RIKEN Omics Science Center and Yokohama Institute
Name: Yoshihide Hayashizaki
Title: Director, RIKEN Omics Science Center, RIKEN Yokohama Institute, Japan
Experience and Education:
— Chief scientist, department director, and chairman, Genome Science Laboratory, RIKEN, since 1994
— Professor at Tsukuba University Medical School, since 1995
— Professor at Yokohama City University, graduate school of integrated science, since 2001
— Senior research scientist, RIKEN Tsukuba Life Science Center, 1994
— PhD, Osaka University, 1986
— MD, Osaka University, 1982
Yoshihide Hayashizaki directs the new Omics Science Center at the RIKEN Yokohama Institute in Japan, which opened last month. As part of a systems-biology approach to studying molecular networks and pathways in differentiating cells, scientists at the center use high-throughput sequencing technologies.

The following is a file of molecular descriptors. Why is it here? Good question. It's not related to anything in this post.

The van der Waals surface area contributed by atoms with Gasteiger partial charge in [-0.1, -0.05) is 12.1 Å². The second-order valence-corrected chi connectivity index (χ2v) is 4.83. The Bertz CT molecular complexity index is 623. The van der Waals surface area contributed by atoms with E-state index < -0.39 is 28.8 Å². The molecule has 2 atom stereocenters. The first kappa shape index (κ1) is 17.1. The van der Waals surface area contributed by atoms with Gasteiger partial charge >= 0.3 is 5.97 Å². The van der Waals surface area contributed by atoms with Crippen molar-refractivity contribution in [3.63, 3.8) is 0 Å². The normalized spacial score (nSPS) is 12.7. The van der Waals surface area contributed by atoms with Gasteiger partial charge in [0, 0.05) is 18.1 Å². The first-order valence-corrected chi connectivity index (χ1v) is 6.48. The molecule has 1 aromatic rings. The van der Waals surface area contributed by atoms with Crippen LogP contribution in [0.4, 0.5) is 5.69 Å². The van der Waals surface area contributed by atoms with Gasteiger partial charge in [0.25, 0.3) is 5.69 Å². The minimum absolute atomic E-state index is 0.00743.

They have been studying genome-wide gene expression and promoter activity, for example, using a method known as Cap Analysis of Gene Expression, or CAGE.
The center currently houses a 454’s Genome Sequencer FLX, an Illumina Genome Analyzer, and an Applied Biosystems’ SOLiD system, and is considering buying a Helicos Genetic Analysis system.
In Sequence spoke with Hayashizaki two weeks ago at the Cambridge Healthtech Institute Next-Generation Sequencing conference in San Diego.
Tell me about your past research at RIKEN, and how it led to the Omics Science Center.